I mentioned the words “year-round school schedule” to my daughter’s teacher and she turned white, then red and began sputtering at me that she did not want to lose her summer vacation. While I appreciate that she enjoys her time away from her students each summer, I sincerely hope that was not the primary motivation when she decided to become a teacher. There is much controversy today about adjusting the school calendar to eliminate a long summer vacation. While there appear to be valid arguments on both sides of the playground, I fall on the side that is slightly less popular at the moment. There is a very good reason I favor year round school and, yes, it is because of my daughter.
My daughter is dyslexic and has mild learning disabilities. She struggles to remain at grade level and suffers from three weeks Christmas vacation each year not to mention the long summer break. Many opponents of a year-round school schedule argue this is my problem and they, and their children, should not be penalized for a small number of children who would benefit from attending school year round. We are fortunate and blessed in having the ability to place our daughter in a very small, private school that understands and assists us with her learning problems by giving us extra work to do during breaks and helping us find affordable tutors during the summer. However, there are many children whose families cannot afford this extra help and they are the ones suffering and falling behind.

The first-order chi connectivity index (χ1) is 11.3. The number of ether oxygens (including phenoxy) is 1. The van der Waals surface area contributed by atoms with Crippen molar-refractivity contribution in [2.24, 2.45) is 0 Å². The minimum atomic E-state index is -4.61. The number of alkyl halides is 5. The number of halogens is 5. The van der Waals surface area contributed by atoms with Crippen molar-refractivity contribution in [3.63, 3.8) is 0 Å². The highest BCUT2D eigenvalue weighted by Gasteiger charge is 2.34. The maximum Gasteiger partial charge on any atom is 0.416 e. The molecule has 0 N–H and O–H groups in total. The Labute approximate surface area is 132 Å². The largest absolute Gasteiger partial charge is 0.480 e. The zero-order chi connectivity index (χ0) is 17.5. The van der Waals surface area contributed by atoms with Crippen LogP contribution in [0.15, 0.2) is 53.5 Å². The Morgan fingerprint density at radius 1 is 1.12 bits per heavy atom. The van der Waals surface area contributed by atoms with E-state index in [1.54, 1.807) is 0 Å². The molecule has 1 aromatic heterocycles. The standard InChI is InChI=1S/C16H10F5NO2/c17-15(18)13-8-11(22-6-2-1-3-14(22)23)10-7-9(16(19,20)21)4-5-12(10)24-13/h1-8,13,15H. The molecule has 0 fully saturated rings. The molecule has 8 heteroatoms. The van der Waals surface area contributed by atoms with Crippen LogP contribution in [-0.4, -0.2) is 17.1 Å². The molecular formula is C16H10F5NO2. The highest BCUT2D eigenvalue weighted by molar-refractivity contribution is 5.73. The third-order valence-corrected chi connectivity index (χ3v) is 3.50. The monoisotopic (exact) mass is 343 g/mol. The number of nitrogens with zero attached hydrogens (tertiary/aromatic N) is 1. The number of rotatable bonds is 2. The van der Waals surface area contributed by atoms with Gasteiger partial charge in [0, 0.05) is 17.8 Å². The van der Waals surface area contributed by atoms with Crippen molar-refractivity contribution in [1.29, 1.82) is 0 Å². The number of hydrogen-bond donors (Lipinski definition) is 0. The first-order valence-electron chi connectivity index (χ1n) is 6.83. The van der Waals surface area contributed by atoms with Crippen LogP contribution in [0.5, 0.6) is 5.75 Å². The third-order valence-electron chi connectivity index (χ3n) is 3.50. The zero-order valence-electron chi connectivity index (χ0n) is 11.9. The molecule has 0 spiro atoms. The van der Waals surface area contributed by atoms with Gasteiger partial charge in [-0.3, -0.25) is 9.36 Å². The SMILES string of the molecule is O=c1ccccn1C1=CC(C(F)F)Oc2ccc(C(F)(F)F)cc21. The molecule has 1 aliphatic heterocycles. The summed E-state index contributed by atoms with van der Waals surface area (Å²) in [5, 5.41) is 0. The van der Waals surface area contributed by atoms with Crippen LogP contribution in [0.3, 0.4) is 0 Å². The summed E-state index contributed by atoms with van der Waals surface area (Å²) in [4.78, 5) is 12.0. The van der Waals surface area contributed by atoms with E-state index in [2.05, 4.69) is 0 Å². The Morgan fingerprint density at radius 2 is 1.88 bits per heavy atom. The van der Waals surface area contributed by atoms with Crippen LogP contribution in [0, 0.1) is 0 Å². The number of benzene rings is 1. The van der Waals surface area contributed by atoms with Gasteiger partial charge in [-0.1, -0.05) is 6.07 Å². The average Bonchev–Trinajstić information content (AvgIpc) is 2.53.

According to the Year-Round Education Program Guide, the California Department of Education recognizes that “students with learning disadvantages may receive academic benefits” from year-round school programs because of the loss of retention during long breaks is minimized. Furthermore, instead of waiting until the end of the school year to help students who are performing below average or failing (summer school), remediation can occur in sequence during the more frequent breaks. This benefits not only students with learning disabilities but also students who may be above average but need extra help with certain subjects or areas of study. No matter what the other pros or cons of year-round school calendars may be, the fact is that children retain information better with continued, consistent education.
To those who still argue that it is the parents responsibility to hire tutors or do extra work during breaks, I have one last argument. I am not a teacher, I am not trained as a teacher and I probably do more harm than good at times trying to teach my daughter myself. Furthermore, it is not just the issue of doing extra work it is the issue of putting education a higher priority again in this country and realizing that all children, above and below average, would benefit from a year-round school schedule while still having time to enjoy being a child.
California Department of Education